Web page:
January 13

Brady-Manning matchup adds spice to title games

The Patriots' QB holds a 10-4 edge in head-to-head matchups, but they each have a win against the other in an AFC championship game.

By Dennis Waszak Jr.
The Associated Press

(Continued from page 1)

click image to enlarge

Denver Broncos quarterback Peyton Manning, left, and New England Patriots quarterback Tom Brady, right, speak in the middle of the field after the Patriots beat the Broncos in a 2012 game. The quarterbacks will face each other for the 15th time in the AFC championship game next Sunday.

2012 Associated Press File Photo

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“I think we’re the two teams everyone was looking at from the beginning,” 49ers quarterback Colin Kaepernick said. “It’s going to be a knockdown, drag-out game.”

Count on it.

The previous few games between the NFC West rivals have been full of contempt, with shoving, pushing and arguing spicing things up. Even the coaches don’t care for each other.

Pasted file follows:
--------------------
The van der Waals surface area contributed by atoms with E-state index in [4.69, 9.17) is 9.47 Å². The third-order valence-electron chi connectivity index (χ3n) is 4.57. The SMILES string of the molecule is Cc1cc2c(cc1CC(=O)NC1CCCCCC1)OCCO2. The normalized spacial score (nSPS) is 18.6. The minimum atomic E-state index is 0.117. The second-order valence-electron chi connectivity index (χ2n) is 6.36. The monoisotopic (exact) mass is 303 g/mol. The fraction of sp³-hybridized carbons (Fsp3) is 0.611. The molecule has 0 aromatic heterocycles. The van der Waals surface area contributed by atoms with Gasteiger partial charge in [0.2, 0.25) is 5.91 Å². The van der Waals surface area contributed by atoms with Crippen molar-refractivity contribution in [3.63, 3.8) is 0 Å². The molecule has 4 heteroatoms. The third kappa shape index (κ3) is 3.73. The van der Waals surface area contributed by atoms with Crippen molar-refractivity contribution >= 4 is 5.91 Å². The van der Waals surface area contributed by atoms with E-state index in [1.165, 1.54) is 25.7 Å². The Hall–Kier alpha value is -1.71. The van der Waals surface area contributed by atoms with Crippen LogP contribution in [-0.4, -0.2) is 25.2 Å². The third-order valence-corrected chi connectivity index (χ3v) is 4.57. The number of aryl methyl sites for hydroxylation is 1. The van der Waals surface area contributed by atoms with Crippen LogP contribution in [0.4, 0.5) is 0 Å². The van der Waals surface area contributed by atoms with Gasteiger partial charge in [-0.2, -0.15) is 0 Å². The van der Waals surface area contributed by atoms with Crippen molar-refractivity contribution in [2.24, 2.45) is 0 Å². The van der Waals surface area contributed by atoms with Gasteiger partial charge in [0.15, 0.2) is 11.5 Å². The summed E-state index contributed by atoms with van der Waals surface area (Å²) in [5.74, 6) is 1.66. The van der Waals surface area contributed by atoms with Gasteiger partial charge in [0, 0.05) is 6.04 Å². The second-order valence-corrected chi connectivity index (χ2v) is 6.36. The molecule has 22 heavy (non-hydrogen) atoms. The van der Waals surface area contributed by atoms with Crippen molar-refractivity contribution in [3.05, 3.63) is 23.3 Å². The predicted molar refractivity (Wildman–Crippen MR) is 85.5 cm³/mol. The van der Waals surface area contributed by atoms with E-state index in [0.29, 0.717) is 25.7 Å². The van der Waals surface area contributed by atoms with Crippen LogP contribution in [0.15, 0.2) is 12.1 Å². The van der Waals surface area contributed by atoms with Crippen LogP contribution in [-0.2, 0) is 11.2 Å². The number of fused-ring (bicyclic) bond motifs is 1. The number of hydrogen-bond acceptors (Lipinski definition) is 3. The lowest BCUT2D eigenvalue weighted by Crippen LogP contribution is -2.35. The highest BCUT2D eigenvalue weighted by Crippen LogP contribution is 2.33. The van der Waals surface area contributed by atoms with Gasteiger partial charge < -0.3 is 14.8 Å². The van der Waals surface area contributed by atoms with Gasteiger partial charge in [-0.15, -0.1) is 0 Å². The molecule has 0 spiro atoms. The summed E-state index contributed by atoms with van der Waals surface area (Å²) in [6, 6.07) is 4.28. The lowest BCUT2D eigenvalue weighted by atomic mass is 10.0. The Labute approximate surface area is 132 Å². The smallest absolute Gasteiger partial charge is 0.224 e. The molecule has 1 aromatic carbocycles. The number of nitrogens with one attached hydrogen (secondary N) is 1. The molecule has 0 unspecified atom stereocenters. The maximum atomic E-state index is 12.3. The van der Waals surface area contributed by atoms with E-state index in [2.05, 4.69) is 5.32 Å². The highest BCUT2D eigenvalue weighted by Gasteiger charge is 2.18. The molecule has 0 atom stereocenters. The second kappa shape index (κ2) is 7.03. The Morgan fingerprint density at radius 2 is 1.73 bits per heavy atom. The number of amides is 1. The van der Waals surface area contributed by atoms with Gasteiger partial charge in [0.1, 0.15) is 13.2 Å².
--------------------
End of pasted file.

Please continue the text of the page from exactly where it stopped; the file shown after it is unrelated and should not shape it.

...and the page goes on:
Seahawks coach Pete Carroll and 49ers coach Jim Harbaugh have been rivals dating to their days as opponents in the old Pac-10. In 2009, after Harbaugh’s Stanford team ran up the score on Carroll’s Southern California squad in a 55-21 rout, the two met at midfield and an annoyed Carroll barked, “What’s your deal?”

That’s carried over to the NFL – and it might get ramped up again during the week.

“We’re healthy, we’re a great team and we’re willing to do whatever it takes to get that ring,” 49ers running back Frank Gore said. “We’re playing great ball.”

Good thing, since the 49ers have committed seven turnovers and been outscored 71-16 in their past two trips to Seattle, including a 29-3 Week 2 loss in September.

“We’re a different team than we were the first time we played them up there,” Kaepernick insisted.

The 49ers will get a chance to prove that next weekend.

At Seattle, Steven Hauschka kicked three field goals in blustery conditions, and Lynch capped the victory with a 31-yard scoring run with 2:40 left that Carroll celebrated by jumping into offensive line coach Tom Cable’s arms.

“It feels awesome,” fullback Michael Robinson said, “but this doesn’t mean anything if we don’t win next week.”

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